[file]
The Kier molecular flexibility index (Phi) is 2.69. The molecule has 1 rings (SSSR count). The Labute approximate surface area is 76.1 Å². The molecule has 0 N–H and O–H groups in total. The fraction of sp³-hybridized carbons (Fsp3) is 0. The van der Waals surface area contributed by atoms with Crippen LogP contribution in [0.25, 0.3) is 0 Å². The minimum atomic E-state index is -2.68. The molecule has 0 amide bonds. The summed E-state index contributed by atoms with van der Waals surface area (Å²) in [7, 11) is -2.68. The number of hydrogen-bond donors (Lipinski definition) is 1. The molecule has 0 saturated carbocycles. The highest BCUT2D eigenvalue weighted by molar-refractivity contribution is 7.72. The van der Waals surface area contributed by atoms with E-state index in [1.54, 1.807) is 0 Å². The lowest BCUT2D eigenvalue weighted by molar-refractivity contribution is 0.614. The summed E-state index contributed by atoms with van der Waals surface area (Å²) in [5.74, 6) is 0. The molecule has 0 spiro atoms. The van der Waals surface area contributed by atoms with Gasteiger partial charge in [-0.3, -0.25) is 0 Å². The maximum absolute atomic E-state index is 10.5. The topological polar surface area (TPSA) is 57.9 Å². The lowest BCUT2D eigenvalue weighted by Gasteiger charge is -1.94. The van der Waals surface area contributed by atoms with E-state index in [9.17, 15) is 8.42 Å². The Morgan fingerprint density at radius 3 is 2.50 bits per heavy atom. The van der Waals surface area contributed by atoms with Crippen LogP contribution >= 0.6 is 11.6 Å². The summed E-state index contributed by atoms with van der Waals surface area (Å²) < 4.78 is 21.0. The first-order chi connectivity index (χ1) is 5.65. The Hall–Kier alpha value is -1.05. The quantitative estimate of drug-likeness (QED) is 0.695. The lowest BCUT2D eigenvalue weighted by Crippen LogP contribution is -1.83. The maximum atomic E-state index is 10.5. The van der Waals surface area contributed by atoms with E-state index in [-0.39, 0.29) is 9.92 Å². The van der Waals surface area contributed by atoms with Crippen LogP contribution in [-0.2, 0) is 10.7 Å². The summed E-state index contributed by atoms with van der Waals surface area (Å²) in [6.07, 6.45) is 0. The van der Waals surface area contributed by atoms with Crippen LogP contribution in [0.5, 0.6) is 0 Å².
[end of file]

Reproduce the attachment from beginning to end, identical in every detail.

The Kier molecular flexibility index (Phi) is 2.69. The molecule has 1 rings (SSSR count). The Labute approximate surface area is 76.1 Å². The molecule has 0 N–H and O–H groups in total. The fraction of sp³-hybridized carbons (Fsp3) is 0. The van der Waals surface area contributed by atoms with Crippen LogP contribution in [0.25, 0.3) is 0 Å². The minimum atomic E-state index is -2.68. The molecule has 0 amide bonds. The summed E-state index contributed by atoms with van der Waals surface area (Å²) in [7, 11) is -2.68. The number of hydrogen-bond donors (Lipinski definition) is 1. The molecule has 0 saturated carbocycles. The highest BCUT2D eigenvalue weighted by molar-refractivity contribution is 7.72. The van der Waals surface area contributed by atoms with E-state index in [1.54, 1.807) is 0 Å². The lowest BCUT2D eigenvalue weighted by molar-refractivity contribution is 0.614. The summed E-state index contributed by atoms with van der Waals surface area (Å²) in [5.74, 6) is 0. The molecule has 0 spiro atoms. The van der Waals surface area contributed by atoms with Gasteiger partial charge in [-0.3, -0.25) is 0 Å². The maximum absolute atomic E-state index is 10.5. The topological polar surface area (TPSA) is 57.9 Å². The lowest BCUT2D eigenvalue weighted by Gasteiger charge is -1.94. The van der Waals surface area contributed by atoms with E-state index in [9.17, 15) is 8.42 Å². The Morgan fingerprint density at radius 3 is 2.50 bits per heavy atom. The van der Waals surface area contributed by atoms with Crippen LogP contribution >= 0.6 is 11.6 Å². The summed E-state index contributed by atoms with van der Waals surface area (Å²) < 4.78 is 21.0. The first-order chi connectivity index (χ1) is 5.65. The Hall–Kier alpha value is -1.05. The quantitative estimate of drug-likeness (QED) is 0.695. The lowest BCUT2D eigenvalue weighted by Crippen LogP contribution is -1.83. The maximum atomic E-state index is 10.5. The van der Waals surface area contributed by atoms with E-state index in [-0.39, 0.29) is 9.92 Å². The van der Waals surface area contributed by atoms with Crippen LogP contribution in [-0.2, 0) is 10.7 Å². The summed E-state index contributed by atoms with van der Waals surface area (Å²) in [6.07, 6.45) is 0. The van der Waals surface area contributed by atoms with Crippen LogP contribution in [0.5, 0.6) is 0 Å².